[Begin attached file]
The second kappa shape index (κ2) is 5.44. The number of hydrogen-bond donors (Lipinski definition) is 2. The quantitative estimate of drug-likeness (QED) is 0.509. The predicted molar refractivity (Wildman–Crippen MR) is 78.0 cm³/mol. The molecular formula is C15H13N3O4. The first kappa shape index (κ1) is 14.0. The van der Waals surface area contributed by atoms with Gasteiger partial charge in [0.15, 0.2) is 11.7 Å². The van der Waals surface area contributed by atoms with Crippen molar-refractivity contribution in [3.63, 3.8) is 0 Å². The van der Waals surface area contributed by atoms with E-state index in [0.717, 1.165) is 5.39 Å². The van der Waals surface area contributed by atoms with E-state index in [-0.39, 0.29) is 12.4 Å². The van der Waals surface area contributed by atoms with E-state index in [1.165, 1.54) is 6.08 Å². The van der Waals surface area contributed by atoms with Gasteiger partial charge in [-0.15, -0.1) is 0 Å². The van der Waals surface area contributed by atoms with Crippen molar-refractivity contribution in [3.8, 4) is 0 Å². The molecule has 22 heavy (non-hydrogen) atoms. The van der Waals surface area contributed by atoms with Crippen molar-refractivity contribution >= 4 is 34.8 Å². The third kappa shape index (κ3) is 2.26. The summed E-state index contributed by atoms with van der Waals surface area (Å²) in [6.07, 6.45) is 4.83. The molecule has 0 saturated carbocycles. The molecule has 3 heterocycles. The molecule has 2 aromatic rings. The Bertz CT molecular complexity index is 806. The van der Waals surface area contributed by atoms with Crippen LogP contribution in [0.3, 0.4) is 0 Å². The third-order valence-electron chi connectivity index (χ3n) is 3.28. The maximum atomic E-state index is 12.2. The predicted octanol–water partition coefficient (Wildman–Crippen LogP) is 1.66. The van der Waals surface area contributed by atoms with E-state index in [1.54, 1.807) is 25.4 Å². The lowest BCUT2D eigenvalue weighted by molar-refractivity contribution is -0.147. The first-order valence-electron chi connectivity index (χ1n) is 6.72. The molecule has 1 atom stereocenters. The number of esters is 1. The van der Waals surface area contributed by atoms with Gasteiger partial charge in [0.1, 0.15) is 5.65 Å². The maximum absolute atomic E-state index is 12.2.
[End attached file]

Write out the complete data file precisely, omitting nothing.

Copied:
The second kappa shape index (κ2) is 5.44. The number of hydrogen-bond donors (Lipinski definition) is 2. The quantitative estimate of drug-likeness (QED) is 0.509. The predicted molar refractivity (Wildman–Crippen MR) is 78.0 cm³/mol. The molecular formula is C15H13N3O4. The first kappa shape index (κ1) is 14.0. The van der Waals surface area contributed by atoms with Gasteiger partial charge in [0.15, 0.2) is 11.7 Å². The van der Waals surface area contributed by atoms with Crippen molar-refractivity contribution in [3.63, 3.8) is 0 Å². The van der Waals surface area contributed by atoms with E-state index in [0.717, 1.165) is 5.39 Å². The van der Waals surface area contributed by atoms with E-state index in [-0.39, 0.29) is 12.4 Å². The van der Waals surface area contributed by atoms with E-state index in [1.165, 1.54) is 6.08 Å². The van der Waals surface area contributed by atoms with Gasteiger partial charge in [-0.15, -0.1) is 0 Å². The van der Waals surface area contributed by atoms with Crippen molar-refractivity contribution in [3.8, 4) is 0 Å². The molecule has 22 heavy (non-hydrogen) atoms. The van der Waals surface area contributed by atoms with Crippen molar-refractivity contribution >= 4 is 34.8 Å². The third kappa shape index (κ3) is 2.26. The summed E-state index contributed by atoms with van der Waals surface area (Å²) in [6.07, 6.45) is 4.83. The molecule has 0 saturated carbocycles. The molecule has 3 heterocycles. The molecule has 2 aromatic rings. The Bertz CT molecular complexity index is 806. The van der Waals surface area contributed by atoms with Crippen LogP contribution in [0.3, 0.4) is 0 Å². The third-order valence-electron chi connectivity index (χ3n) is 3.28. The maximum atomic E-state index is 12.2. The predicted octanol–water partition coefficient (Wildman–Crippen LogP) is 1.66. The van der Waals surface area contributed by atoms with E-state index in [1.54, 1.807) is 25.4 Å². The lowest BCUT2D eigenvalue weighted by molar-refractivity contribution is -0.147. The first-order valence-electron chi connectivity index (χ1n) is 6.72. The molecule has 1 atom stereocenters. The number of esters is 1. The van der Waals surface area contributed by atoms with Gasteiger partial charge in [0.1, 0.15) is 5.65 Å². The maximum absolute atomic E-state index is 12.2.